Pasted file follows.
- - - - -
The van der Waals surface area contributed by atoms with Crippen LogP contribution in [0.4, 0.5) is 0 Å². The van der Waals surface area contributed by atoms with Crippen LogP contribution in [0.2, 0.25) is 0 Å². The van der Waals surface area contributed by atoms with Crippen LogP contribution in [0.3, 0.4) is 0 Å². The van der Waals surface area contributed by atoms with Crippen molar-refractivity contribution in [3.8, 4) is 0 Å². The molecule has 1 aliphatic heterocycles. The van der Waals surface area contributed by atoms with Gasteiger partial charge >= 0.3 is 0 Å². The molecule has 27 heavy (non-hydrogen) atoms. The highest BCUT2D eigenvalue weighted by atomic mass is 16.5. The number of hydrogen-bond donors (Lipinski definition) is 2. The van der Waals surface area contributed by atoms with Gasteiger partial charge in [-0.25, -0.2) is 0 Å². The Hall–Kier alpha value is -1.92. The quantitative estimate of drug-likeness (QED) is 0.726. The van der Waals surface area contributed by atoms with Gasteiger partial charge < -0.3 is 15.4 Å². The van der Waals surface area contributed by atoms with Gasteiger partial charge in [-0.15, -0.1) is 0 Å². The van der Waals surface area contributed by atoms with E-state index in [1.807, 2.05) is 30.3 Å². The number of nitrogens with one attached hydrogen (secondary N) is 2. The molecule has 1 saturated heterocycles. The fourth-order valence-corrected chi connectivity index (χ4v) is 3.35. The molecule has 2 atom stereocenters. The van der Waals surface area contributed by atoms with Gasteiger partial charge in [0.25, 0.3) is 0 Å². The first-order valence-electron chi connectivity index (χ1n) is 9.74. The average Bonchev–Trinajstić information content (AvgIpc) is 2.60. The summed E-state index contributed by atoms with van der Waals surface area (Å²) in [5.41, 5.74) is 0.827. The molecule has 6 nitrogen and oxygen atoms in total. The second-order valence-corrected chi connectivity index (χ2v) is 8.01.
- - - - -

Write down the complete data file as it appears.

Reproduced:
The van der Waals surface area contributed by atoms with Crippen LogP contribution in [0.4, 0.5) is 0 Å². The van der Waals surface area contributed by atoms with Crippen LogP contribution in [0.2, 0.25) is 0 Å². The van der Waals surface area contributed by atoms with Crippen LogP contribution in [0.3, 0.4) is 0 Å². The van der Waals surface area contributed by atoms with Crippen molar-refractivity contribution in [3.8, 4) is 0 Å². The molecule has 1 aliphatic heterocycles. The van der Waals surface area contributed by atoms with Gasteiger partial charge >= 0.3 is 0 Å². The molecule has 27 heavy (non-hydrogen) atoms. The highest BCUT2D eigenvalue weighted by atomic mass is 16.5. The number of hydrogen-bond donors (Lipinski definition) is 2. The van der Waals surface area contributed by atoms with Gasteiger partial charge in [-0.25, -0.2) is 0 Å². The Hall–Kier alpha value is -1.92. The quantitative estimate of drug-likeness (QED) is 0.726. The van der Waals surface area contributed by atoms with Gasteiger partial charge < -0.3 is 15.4 Å². The van der Waals surface area contributed by atoms with Gasteiger partial charge in [-0.15, -0.1) is 0 Å². The van der Waals surface area contributed by atoms with E-state index in [1.807, 2.05) is 30.3 Å². The number of nitrogens with one attached hydrogen (secondary N) is 2. The molecule has 1 saturated heterocycles. The fourth-order valence-corrected chi connectivity index (χ4v) is 3.35. The molecule has 2 atom stereocenters. The van der Waals surface area contributed by atoms with Gasteiger partial charge in [0.25, 0.3) is 0 Å². The first-order valence-electron chi connectivity index (χ1n) is 9.74. The average Bonchev–Trinajstić information content (AvgIpc) is 2.60. The summed E-state index contributed by atoms with van der Waals surface area (Å²) in [5.41, 5.74) is 0.827. The molecule has 6 nitrogen and oxygen atoms in total. The second-order valence-corrected chi connectivity index (χ2v) is 8.01.